Home > Domain Name News > New gTLD domain name renewals: from $26 up to $1,600 for a Premium domain

New gTLD domain name renewals: from $26 up to $1,600 for a Premium domain

I posted some of .domains purchases in my post about .domains domain name sales. I was asked to post my best .domains purchases and had a glance and picked 14 of them.

A reader asked me if I had a plan for these as at $240 a pop for the yearly renewal fee I would have a problem keeping them because of the renewal fees. Well actually only 1 of the 14 domains I posted has a renewal at that level.

I try to stay away from the high premiums and certainly away from the Ultra Premiums. I coined the term Ultra Premiums for the domains that have a yearly renewal price for $1000+. Domains have been registered with renewal fees such as:
find.domains $1040 Enom.com
asia.domains $1360 Instra.com
expired.domains $1000 Name.com
top.domains $999 UnitedDomains.com

While others such as pro.domains, biz.domains, travel.domains, cat.domains, mobi.domains, tel.domains, keyword.domains and budget.domains remain unregistered because of those extremely high renewal fees. Go Daddy has a registration/renewal price on these at $1,499.99. I saw one registrar asking $1600/year for each one. But I also found prices at $875 and $920 per year.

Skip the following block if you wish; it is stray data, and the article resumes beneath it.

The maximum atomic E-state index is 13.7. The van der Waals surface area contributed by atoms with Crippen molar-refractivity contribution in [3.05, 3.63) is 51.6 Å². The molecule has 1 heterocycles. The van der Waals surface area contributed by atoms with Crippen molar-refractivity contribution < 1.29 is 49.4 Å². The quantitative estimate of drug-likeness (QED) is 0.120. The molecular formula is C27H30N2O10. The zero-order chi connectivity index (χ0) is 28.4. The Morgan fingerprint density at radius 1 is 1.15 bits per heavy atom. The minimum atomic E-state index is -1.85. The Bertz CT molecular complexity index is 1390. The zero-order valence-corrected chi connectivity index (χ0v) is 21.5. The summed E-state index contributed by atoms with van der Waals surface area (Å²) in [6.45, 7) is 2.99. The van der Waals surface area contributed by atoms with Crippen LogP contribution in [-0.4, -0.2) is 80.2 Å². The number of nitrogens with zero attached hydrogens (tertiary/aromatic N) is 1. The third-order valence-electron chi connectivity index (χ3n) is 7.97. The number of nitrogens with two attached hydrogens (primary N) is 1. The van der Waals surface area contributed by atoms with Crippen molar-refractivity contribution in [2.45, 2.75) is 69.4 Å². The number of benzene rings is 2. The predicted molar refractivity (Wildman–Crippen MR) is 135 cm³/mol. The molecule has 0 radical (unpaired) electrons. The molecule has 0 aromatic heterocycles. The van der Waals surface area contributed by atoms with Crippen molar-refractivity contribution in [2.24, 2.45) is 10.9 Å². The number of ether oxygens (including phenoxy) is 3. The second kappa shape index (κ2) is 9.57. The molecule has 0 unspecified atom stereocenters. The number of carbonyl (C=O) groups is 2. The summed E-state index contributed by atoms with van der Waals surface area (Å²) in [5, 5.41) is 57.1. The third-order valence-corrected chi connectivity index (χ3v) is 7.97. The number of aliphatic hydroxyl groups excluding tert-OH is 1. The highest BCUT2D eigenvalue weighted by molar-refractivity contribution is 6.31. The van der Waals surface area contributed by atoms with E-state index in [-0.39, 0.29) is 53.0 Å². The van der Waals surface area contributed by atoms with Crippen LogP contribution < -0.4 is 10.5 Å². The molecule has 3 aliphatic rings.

So I had a look at my registrars and found out what I would pay to renew my domain names now. I didn’t use any of the Go Daddy pricing that is always the most expensive.

Here are the 14 domains I bought and their current renewal rates:
country.domains ($230.00)
o.domains ($108.90)
transfer.domains ($54.45)
renew.domains ($54.45)
purchase.domains ($54.45)
parking.domains ($54.45)
traffic.domains ($54.45)
newyork.domains (not premium)
generic.domains (not premium)
startup.domains (not premium)
niche.domains (not premium)
lasvegas.domains (not premium)
newyorkcity.domains (not premium)
newgtld.domains (not premium)

Regular (not premium) registration/renewals start at about $26.25 (Dynadot) and end up at $39,99 (Go Daddy).

So instead of paying 14*$230=$3220 as one would expect, I will pay $794,90. That is an average of $56,78. A few new gTLDs have higher renewals than this not to mention .xxx.

I am not sure how Donuts picks the Premium domains but I am sure that a few fall through the cracks. Do you consider my domains as “premium” domain names or not?

Sold.Domains

About Konstantinos Zournas

Konstantinos studied Computer Engineering and Computer Science in London and lives in Athens, Greece. He works on domain names, websites and software development. Has been online since 1995 & domaining since 2002.

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13 comments

  1. Yes, you have some premiums. I agree that some of the premiums are priced for only an end user. I have had to stay away from those over $200 a year. The trick is picking the “premium” names with a relatively low price, as you demonstrated……I picked up Internet.Systems and Healthcare.Management on the cheaper side to my disbelief….

  2. I would assume, anything over $30+ would be considered a premium renewal of sorts…

    Generic.Domains for sure fell thru the cracks, well done.